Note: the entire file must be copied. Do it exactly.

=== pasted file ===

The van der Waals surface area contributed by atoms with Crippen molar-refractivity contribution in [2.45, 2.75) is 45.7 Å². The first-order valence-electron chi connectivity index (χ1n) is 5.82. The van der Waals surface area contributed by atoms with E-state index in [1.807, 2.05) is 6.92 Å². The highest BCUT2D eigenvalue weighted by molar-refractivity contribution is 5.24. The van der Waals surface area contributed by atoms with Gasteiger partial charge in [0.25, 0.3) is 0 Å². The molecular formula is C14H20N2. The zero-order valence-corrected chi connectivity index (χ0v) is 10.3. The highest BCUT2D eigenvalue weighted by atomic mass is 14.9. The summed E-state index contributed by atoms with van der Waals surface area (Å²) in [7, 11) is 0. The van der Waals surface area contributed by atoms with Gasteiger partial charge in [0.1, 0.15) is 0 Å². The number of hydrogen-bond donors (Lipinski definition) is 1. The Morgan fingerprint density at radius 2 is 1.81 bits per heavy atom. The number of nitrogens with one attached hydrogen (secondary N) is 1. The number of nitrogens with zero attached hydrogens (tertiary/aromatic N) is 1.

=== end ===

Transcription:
The van der Waals surface area contributed by atoms with Crippen molar-refractivity contribution in [2.45, 2.75) is 45.7 Å². The first-order valence-electron chi connectivity index (χ1n) is 5.82. The van der Waals surface area contributed by atoms with E-state index in [1.807, 2.05) is 6.92 Å². The highest BCUT2D eigenvalue weighted by molar-refractivity contribution is 5.24. The van der Waals surface area contributed by atoms with Gasteiger partial charge in [0.25, 0.3) is 0 Å². The molecular formula is C14H20N2. The zero-order valence-corrected chi connectivity index (χ0v) is 10.3. The highest BCUT2D eigenvalue weighted by atomic mass is 14.9. The summed E-state index contributed by atoms with van der Waals surface area (Å²) in [7, 11) is 0. The van der Waals surface area contributed by atoms with Gasteiger partial charge in [0.1, 0.15) is 0 Å². The number of hydrogen-bond donors (Lipinski definition) is 1. The Morgan fingerprint density at radius 2 is 1.81 bits per heavy atom. The number of nitrogens with one attached hydrogen (secondary N) is 1. The number of nitrogens with zero attached hydrogens (tertiary/aromatic N) is 1.